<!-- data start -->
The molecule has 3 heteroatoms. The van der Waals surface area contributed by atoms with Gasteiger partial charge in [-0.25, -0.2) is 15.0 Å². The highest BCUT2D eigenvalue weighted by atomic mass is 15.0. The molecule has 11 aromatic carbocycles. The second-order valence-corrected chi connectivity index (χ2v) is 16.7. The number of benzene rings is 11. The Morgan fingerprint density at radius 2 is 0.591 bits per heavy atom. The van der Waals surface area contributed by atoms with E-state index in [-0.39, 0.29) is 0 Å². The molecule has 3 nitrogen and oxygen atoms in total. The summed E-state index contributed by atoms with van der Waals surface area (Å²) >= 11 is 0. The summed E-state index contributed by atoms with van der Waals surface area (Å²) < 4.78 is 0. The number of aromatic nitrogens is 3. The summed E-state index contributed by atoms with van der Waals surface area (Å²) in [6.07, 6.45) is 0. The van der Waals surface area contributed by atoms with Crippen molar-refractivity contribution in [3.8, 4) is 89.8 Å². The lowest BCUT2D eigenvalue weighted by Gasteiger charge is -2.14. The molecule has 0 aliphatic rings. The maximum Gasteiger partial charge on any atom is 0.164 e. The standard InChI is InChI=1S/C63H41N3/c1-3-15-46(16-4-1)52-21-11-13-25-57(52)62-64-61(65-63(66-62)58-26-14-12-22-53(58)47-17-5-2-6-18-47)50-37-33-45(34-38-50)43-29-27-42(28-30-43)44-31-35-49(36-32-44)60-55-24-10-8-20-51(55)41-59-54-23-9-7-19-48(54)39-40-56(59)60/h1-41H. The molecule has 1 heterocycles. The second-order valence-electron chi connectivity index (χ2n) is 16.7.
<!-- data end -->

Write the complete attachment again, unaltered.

The molecule has 3 heteroatoms. The van der Waals surface area contributed by atoms with Gasteiger partial charge in [-0.25, -0.2) is 15.0 Å². The highest BCUT2D eigenvalue weighted by atomic mass is 15.0. The molecule has 11 aromatic carbocycles. The second-order valence-corrected chi connectivity index (χ2v) is 16.7. The number of benzene rings is 11. The Morgan fingerprint density at radius 2 is 0.591 bits per heavy atom. The van der Waals surface area contributed by atoms with E-state index in [-0.39, 0.29) is 0 Å². The molecule has 3 nitrogen and oxygen atoms in total. The summed E-state index contributed by atoms with van der Waals surface area (Å²) >= 11 is 0. The summed E-state index contributed by atoms with van der Waals surface area (Å²) < 4.78 is 0. The number of aromatic nitrogens is 3. The summed E-state index contributed by atoms with van der Waals surface area (Å²) in [6.07, 6.45) is 0. The van der Waals surface area contributed by atoms with Crippen molar-refractivity contribution in [3.8, 4) is 89.8 Å². The lowest BCUT2D eigenvalue weighted by Gasteiger charge is -2.14. The molecule has 0 aliphatic rings. The maximum Gasteiger partial charge on any atom is 0.164 e. The standard InChI is InChI=1S/C63H41N3/c1-3-15-46(16-4-1)52-21-11-13-25-57(52)62-64-61(65-63(66-62)58-26-14-12-22-53(58)47-17-5-2-6-18-47)50-37-33-45(34-38-50)43-29-27-42(28-30-43)44-31-35-49(36-32-44)60-55-24-10-8-20-51(55)41-59-54-23-9-7-19-48(54)39-40-56(59)60/h1-41H. The molecule has 1 heterocycles. The second-order valence-electron chi connectivity index (χ2n) is 16.7.